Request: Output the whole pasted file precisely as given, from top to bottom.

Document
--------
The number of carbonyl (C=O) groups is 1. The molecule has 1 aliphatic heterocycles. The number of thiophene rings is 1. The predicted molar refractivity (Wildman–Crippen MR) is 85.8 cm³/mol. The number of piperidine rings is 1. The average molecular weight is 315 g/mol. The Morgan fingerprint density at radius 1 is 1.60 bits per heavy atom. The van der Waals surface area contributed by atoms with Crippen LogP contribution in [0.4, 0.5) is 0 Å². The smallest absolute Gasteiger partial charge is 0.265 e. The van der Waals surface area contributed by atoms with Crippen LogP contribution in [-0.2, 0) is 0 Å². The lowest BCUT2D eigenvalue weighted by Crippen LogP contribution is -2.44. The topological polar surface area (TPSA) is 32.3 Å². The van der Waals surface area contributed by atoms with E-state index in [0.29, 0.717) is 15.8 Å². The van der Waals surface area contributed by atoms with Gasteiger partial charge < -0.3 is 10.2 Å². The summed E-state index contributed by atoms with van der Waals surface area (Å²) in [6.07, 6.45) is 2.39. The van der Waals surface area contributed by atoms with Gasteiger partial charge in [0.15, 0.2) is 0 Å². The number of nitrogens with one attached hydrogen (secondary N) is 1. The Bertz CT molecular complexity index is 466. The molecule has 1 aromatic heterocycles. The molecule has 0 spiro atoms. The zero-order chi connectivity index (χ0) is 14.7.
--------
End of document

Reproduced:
The number of carbonyl (C=O) groups is 1. The molecule has 1 aliphatic heterocycles. The number of thiophene rings is 1. The predicted molar refractivity (Wildman–Crippen MR) is 85.8 cm³/mol. The number of piperidine rings is 1. The average molecular weight is 315 g/mol. The Morgan fingerprint density at radius 1 is 1.60 bits per heavy atom. The van der Waals surface area contributed by atoms with Crippen LogP contribution in [0.4, 0.5) is 0 Å². The smallest absolute Gasteiger partial charge is 0.265 e. The van der Waals surface area contributed by atoms with Crippen LogP contribution in [-0.2, 0) is 0 Å². The lowest BCUT2D eigenvalue weighted by Crippen LogP contribution is -2.44. The topological polar surface area (TPSA) is 32.3 Å². The van der Waals surface area contributed by atoms with E-state index in [0.29, 0.717) is 15.8 Å². The van der Waals surface area contributed by atoms with Gasteiger partial charge < -0.3 is 10.2 Å². The summed E-state index contributed by atoms with van der Waals surface area (Å²) in [6.07, 6.45) is 2.39. The van der Waals surface area contributed by atoms with Gasteiger partial charge in [0.15, 0.2) is 0 Å². The number of nitrogens with one attached hydrogen (secondary N) is 1. The Bertz CT molecular complexity index is 466. The molecule has 1 aromatic heterocycles. The molecule has 0 spiro atoms. The zero-order chi connectivity index (χ0) is 14.7.